However, Kagiri does have experience on prejudices and overcoming them. Especially at the beginning of her career, she was often the first employee with an immigrant background in a workplace.
– I wish that people would view an immigrant like any new employee, as an individual. As who they are, not as a representative of some group.
According to Kagiri, one should not at first ask about the person’s background, because if repeated, such a question may increase the feeling of being an outsider.
– When you’ve first become acquainted with a person, they can bring up their background in a natural way. That’s when it’s all right, she says.
Linda Savonen wishes to encourage JHL members to vote for immigrant candidates in JHL’s elections.
– The union needs different kinds of voices for making decisions. They have a lot to say about matters related to working life, not just about immigration matters.
Increasing number of potential new members
Most people in Finland associate the word ‘immigrant’ with asylum seekers who have come from the Middle East, or with Somalians. In reality, most of the people who have moved to Finland from abroad hail from Russia or Estonia. They have moved here because of work or marriage.
– Same goes for the members of JHL. Typically, a JHL member with some other native language than Finnish or Swedish hails from Russia or Estonia and works in cleaning services, Linda Savonen explains.
At the moment, JHL has approximately 5,700 members with some other native language than Finnish or Swedish.
– Finland is becoming increasingly multicultural, and the population is growing only thanks to immigration. Among immigrants, there is an increasing number of potential new union members, Savonen reminds.
Members with an immigrant background want the same things from their trade union as other members: Information about the rules of Finnish working life, and support for problems that they have encountered in working life.
An employer has abused an employee’s lack of information with groundless consecutive fixed-term employment relationships.
Project worker Linda Savonen
– There are some pretty harsh examples of how an employer has abused an employee’s lack of information with groundless consecutive fixed-term employment relationships or left the employee with no holiday pay, Savonen explains.
Neleah Kagiri on the other hand wishes that trade unions would use their influencing power so that zero-hour contracts would be prohibited by law.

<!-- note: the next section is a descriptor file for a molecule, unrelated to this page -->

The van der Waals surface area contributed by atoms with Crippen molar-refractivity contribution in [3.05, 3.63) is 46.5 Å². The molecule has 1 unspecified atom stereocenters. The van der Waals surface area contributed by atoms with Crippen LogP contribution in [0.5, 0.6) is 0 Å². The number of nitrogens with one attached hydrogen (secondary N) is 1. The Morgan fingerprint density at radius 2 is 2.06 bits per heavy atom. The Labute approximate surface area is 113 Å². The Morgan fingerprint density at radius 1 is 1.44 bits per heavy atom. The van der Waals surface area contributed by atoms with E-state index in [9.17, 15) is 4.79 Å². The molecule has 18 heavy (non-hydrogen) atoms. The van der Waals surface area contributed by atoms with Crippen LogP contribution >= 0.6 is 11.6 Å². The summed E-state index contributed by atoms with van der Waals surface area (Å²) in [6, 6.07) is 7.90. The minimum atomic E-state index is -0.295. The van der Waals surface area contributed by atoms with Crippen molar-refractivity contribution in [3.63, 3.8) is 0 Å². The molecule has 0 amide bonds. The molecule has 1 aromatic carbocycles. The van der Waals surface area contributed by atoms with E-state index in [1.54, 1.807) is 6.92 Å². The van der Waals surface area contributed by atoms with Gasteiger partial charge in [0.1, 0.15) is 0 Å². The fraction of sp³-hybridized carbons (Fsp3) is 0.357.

– Those who come from outside the EU need a residence permit to work in Finland. The Finnish Immigration Service can only grant the permit if the applicant has regular income. A zero-hour contract guarantees nothing, which is why it is the worst alternative.
Read Carlos Carrera’s blog entry: Union against the racism machine
In plain Finnish, please!
How fluent does an immigrant have to be in Finnish? Some think that immigrants’ language skills should be close to perfect, others feel that the significance of Finnish skills is emphasised too much. There are also those who think it’s enough if the immigrants know English.
According to Linda Savonen, if an immigrant gets by in Finnish, it is beneficial to the employee and the work community.
– It is a question of occupational safety and health. Everyone needs to have sufficient language skills for doing their job, so that they understand instructions and can take correct action.
The education path of JHL’s immigrant members starts with a course named Union is Strength.
According to Savonen, employers should take more responsibility for their employees’ Finnish comprehension. In addition, employment services and social services should increase their communications in plain language.
– Using plain Finnish is a service to us all, which is why JHL too will increase its use in communications. Some training in using plain Finnish has already been arranged for union employees.
According to Galina Sillanpää, many immigrant members are unable to take part in the activities of their local branch or the trade union because of a language barrier or fear that their Finnish skills are not good enough.
– Increasing plain Finnish would help. I hope that JHL will also provide related training to us network leaders.
According to Neleah Kagiri, a trade union at its best is like an airbag.
– When you’re alone, your voice isn’t heard. Belonging to a trade union empowers you and makes you more aware of your rights and obligations.
JHL: Finland needs labour immigration
JHL is aiming for a fair working life where employees have strong possibilities to make an impact on their working conditions. With these methods, one can succeed with the goal:
- Finland needs labour immigration. In the coming decades, the number of pensioners will rise to 1.7 million. Without labour immigration, many sectors are at risk of running out of workforce. In addition, basic public services cannot be guaranteed for all.
- Immigrant employees have the same rights as others . Their pay has to match the collective agreement.
- Before labour immigration can be increased, the legislation that protects employees must be in order. The authorities have the right to take action if there are shortcomings (underpayment, extortionate work discrimination etc.).
- Labour market test should be preserved. Labour market test means that the TE Office will grant a work permit to those who come from outside the EU and ETA only in cases where there is not enough local labour available. This concerns so-called blue-collar occupations. It does not prevent specialists and those with special competence from being hired.
- Immigrants need to have sufficient Finnish skills in order to comply with occupational safety instructions and stipulations. Especially when it comes to care and nursing, the client/patient has to be understood in their native language.